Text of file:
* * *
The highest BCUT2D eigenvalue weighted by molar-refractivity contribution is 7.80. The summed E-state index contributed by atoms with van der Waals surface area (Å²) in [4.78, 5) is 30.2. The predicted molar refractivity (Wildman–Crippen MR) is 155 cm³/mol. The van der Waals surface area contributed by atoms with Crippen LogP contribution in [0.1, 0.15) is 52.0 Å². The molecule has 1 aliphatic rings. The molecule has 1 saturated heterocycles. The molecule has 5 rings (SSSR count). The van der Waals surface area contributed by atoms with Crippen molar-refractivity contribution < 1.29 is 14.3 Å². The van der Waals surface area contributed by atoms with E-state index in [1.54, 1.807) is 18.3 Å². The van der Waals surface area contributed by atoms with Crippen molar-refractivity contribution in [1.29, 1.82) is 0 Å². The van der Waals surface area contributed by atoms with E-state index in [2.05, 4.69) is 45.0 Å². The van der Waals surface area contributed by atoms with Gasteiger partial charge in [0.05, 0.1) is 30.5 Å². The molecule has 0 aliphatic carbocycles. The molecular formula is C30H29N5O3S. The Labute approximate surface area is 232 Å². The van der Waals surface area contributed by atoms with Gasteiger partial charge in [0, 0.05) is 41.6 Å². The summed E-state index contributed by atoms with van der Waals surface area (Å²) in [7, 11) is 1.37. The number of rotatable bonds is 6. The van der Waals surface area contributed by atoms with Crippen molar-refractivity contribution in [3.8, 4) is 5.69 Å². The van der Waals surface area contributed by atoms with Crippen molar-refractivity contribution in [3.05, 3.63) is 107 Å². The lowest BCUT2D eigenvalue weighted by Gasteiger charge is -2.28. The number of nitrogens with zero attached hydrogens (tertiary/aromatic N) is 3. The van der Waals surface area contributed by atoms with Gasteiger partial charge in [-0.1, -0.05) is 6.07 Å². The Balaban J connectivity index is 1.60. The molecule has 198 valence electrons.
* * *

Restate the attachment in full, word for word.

The highest BCUT2D eigenvalue weighted by molar-refractivity contribution is 7.80. The summed E-state index contributed by atoms with van der Waals surface area (Å²) in [4.78, 5) is 30.2. The predicted molar refractivity (Wildman–Crippen MR) is 155 cm³/mol. The van der Waals surface area contributed by atoms with Crippen LogP contribution in [0.1, 0.15) is 52.0 Å². The molecule has 1 aliphatic rings. The molecule has 1 saturated heterocycles. The molecule has 5 rings (SSSR count). The van der Waals surface area contributed by atoms with Crippen molar-refractivity contribution < 1.29 is 14.3 Å². The van der Waals surface area contributed by atoms with E-state index in [1.54, 1.807) is 18.3 Å². The van der Waals surface area contributed by atoms with Crippen molar-refractivity contribution in [1.29, 1.82) is 0 Å². The van der Waals surface area contributed by atoms with E-state index in [2.05, 4.69) is 45.0 Å². The van der Waals surface area contributed by atoms with Gasteiger partial charge in [0.05, 0.1) is 30.5 Å². The molecule has 0 aliphatic carbocycles. The molecular formula is C30H29N5O3S. The Labute approximate surface area is 232 Å². The van der Waals surface area contributed by atoms with Gasteiger partial charge in [0, 0.05) is 41.6 Å². The summed E-state index contributed by atoms with van der Waals surface area (Å²) in [7, 11) is 1.37. The number of rotatable bonds is 6. The van der Waals surface area contributed by atoms with Crippen molar-refractivity contribution in [3.8, 4) is 5.69 Å². The van der Waals surface area contributed by atoms with Crippen molar-refractivity contribution in [3.05, 3.63) is 107 Å². The lowest BCUT2D eigenvalue weighted by Gasteiger charge is -2.28. The number of nitrogens with zero attached hydrogens (tertiary/aromatic N) is 3. The van der Waals surface area contributed by atoms with Gasteiger partial charge in [-0.1, -0.05) is 6.07 Å². The Balaban J connectivity index is 1.60. The molecule has 198 valence electrons.